HealthDay News — Administration of inhaled nitrite is not associated with improvement in exercise capacity compared with placebo among patients with heart failure with preserved ejection fraction (HFpEF), according to a study published in the Nov. 6 issue of the Journal of the American Medical Association.
Barry A. Borlaug, M.D., from the Mayo Clinic in Rochester, Minnesota, and colleagues conducted a multicenter, two-treatment crossover trial involving 105 patients with HFpEF. Participants were randomly assigned to four weeks of inorganic nitrite or placebo administered via a micronebulizer device followed by a two-week washout period with no study drug for each six-week phase of the crossover study.
The researchers observed no significant difference in mean peak oxygen consumption in the nitrite phase versus the placebo phase (13.5 versus 13.7 mL/kg/min; P = 0.27). No significant between-treatment phase differences were observed in daily activity levels (5,497 versus 5,503 accelerometry units; P = 0.91), Kansas City Cardiomyopathy Questionnaire Clinical Summary Score (62.6 versus 61.9; P = 0.39), functional class (2.5 versus 2.5; P = 0.43), echocardiographic E/e’ ratio (16.4 versus 16.6; P = 0.93), or N-terminal fragment of the prohormone brain natriuretic peptide levels (520 versus 533 pg/mL; P = 0.74). Worsening heart failure occurred in 2.9 and 7.6 percent of participants during the nitrite phase and placebo phase, respectively.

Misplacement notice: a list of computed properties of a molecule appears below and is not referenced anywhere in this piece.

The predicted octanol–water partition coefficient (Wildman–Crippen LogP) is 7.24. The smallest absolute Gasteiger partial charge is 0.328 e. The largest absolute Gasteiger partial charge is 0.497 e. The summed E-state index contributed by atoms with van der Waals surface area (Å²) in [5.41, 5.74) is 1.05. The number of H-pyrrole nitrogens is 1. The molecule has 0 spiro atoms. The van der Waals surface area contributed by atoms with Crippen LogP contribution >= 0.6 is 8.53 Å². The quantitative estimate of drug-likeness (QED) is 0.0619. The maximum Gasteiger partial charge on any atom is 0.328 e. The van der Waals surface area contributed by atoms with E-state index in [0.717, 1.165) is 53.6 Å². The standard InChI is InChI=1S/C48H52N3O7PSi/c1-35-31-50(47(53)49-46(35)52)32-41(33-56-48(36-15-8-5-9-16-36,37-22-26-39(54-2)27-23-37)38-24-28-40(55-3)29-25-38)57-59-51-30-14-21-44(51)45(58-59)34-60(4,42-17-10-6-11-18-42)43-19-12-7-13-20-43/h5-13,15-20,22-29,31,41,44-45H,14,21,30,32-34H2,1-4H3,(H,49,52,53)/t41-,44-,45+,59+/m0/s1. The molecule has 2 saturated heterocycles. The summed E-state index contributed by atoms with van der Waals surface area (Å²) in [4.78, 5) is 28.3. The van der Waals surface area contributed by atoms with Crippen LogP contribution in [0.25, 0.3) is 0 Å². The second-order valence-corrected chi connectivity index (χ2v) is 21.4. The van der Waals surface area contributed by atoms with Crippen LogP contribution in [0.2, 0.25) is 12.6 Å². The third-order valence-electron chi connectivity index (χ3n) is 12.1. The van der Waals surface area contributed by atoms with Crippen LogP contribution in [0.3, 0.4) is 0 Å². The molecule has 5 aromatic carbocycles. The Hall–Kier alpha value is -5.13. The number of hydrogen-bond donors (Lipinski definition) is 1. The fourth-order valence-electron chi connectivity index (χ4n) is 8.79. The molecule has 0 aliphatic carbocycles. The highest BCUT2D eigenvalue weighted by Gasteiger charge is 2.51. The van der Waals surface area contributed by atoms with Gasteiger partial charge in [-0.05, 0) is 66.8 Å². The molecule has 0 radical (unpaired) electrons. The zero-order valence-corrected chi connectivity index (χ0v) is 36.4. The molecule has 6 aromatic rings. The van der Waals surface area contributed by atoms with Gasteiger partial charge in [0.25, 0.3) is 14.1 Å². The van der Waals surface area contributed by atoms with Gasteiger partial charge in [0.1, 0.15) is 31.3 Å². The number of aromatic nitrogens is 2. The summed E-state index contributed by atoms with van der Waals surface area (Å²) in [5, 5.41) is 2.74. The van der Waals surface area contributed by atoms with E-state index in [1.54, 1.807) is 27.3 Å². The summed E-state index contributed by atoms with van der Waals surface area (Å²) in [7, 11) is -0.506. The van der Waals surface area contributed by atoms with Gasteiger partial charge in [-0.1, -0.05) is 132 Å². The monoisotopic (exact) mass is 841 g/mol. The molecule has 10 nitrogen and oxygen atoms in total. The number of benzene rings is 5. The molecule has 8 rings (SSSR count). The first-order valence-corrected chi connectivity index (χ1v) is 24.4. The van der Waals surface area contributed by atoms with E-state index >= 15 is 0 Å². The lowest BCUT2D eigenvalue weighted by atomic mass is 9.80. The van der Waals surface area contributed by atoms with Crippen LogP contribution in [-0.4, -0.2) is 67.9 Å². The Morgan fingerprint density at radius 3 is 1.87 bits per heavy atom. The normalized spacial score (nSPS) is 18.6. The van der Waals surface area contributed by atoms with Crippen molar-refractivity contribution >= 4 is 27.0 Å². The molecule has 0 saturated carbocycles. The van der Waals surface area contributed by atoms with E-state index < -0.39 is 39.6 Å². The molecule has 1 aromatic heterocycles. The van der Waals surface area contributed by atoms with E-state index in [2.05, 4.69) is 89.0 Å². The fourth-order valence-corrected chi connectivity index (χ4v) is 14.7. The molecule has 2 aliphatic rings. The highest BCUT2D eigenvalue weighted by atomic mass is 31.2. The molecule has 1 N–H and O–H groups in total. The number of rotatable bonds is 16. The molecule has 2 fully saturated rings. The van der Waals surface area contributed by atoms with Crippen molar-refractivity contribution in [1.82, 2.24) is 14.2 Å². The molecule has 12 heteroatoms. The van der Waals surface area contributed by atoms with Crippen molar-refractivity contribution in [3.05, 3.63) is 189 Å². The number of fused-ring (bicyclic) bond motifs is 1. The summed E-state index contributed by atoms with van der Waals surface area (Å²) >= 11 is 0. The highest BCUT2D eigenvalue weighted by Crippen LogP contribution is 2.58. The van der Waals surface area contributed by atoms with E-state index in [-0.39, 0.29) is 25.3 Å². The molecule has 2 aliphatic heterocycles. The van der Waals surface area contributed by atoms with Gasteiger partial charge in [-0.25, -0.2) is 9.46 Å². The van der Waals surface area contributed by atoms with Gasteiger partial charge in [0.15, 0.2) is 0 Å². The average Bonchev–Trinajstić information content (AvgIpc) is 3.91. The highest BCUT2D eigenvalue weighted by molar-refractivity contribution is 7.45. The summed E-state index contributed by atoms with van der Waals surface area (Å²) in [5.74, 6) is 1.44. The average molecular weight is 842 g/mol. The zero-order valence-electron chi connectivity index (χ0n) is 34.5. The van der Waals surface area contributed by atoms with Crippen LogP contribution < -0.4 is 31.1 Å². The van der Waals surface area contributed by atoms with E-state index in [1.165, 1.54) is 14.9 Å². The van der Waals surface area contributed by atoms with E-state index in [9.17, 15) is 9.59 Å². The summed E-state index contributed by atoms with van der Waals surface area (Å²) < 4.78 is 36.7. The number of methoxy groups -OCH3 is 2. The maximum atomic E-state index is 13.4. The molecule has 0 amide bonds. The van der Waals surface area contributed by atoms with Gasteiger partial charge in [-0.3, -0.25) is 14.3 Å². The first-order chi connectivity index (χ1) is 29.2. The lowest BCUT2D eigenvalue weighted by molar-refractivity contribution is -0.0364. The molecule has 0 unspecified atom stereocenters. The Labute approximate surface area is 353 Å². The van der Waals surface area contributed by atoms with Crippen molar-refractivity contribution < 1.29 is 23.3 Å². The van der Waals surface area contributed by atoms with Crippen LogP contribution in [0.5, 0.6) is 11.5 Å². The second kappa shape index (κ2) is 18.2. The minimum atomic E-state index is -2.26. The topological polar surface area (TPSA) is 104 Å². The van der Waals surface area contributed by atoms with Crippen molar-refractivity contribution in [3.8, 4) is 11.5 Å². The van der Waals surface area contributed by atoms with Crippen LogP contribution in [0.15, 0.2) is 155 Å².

“These results are in contrast to multiple earlier studies suggesting administration of inorganic nitrite or nitrate may have benefits in HFpEF,” the authors write.
Several authors disclosed financial ties to the pharmaceutical and medical device industries.